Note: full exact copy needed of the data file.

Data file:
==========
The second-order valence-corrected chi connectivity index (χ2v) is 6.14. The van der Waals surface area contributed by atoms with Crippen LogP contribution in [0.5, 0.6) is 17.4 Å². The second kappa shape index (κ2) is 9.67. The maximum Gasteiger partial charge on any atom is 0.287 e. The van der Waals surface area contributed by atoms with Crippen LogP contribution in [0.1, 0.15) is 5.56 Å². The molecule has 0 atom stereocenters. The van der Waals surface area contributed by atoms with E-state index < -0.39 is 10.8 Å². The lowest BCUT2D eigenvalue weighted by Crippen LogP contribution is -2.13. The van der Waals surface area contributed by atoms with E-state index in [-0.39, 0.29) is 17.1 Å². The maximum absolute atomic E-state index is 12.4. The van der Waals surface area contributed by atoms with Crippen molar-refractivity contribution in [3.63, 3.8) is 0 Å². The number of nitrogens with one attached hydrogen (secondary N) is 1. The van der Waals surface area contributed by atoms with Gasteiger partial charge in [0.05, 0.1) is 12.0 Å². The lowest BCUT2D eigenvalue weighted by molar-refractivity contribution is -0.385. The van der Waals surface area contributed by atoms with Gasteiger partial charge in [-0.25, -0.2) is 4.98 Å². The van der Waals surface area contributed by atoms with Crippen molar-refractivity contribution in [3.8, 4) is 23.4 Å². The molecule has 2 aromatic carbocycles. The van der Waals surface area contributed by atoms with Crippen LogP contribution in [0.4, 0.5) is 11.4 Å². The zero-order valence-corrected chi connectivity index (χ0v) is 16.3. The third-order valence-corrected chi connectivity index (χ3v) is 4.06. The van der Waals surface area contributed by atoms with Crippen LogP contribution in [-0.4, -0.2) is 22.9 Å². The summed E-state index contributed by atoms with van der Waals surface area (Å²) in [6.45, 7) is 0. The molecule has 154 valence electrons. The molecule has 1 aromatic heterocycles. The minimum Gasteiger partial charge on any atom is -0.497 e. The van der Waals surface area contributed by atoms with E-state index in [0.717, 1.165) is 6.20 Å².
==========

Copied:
The second-order valence-corrected chi connectivity index (χ2v) is 6.14. The van der Waals surface area contributed by atoms with Crippen LogP contribution in [0.5, 0.6) is 17.4 Å². The second kappa shape index (κ2) is 9.67. The maximum Gasteiger partial charge on any atom is 0.287 e. The van der Waals surface area contributed by atoms with Crippen LogP contribution in [0.1, 0.15) is 5.56 Å². The molecule has 0 atom stereocenters. The van der Waals surface area contributed by atoms with E-state index < -0.39 is 10.8 Å². The lowest BCUT2D eigenvalue weighted by Crippen LogP contribution is -2.13. The van der Waals surface area contributed by atoms with E-state index in [-0.39, 0.29) is 17.1 Å². The maximum absolute atomic E-state index is 12.4. The van der Waals surface area contributed by atoms with Crippen molar-refractivity contribution in [3.63, 3.8) is 0 Å². The number of nitrogens with one attached hydrogen (secondary N) is 1. The van der Waals surface area contributed by atoms with Gasteiger partial charge in [0.05, 0.1) is 12.0 Å². The lowest BCUT2D eigenvalue weighted by molar-refractivity contribution is -0.385. The van der Waals surface area contributed by atoms with Gasteiger partial charge in [-0.25, -0.2) is 4.98 Å². The van der Waals surface area contributed by atoms with Crippen molar-refractivity contribution in [3.8, 4) is 23.4 Å². The molecule has 2 aromatic carbocycles. The van der Waals surface area contributed by atoms with Crippen LogP contribution in [0.4, 0.5) is 11.4 Å². The zero-order valence-corrected chi connectivity index (χ0v) is 16.3. The third-order valence-corrected chi connectivity index (χ3v) is 4.06. The van der Waals surface area contributed by atoms with Crippen LogP contribution in [-0.4, -0.2) is 22.9 Å². The summed E-state index contributed by atoms with van der Waals surface area (Å²) in [6.45, 7) is 0. The molecule has 154 valence electrons. The molecule has 1 aromatic heterocycles. The minimum Gasteiger partial charge on any atom is -0.497 e. The van der Waals surface area contributed by atoms with E-state index in [0.717, 1.165) is 6.20 Å².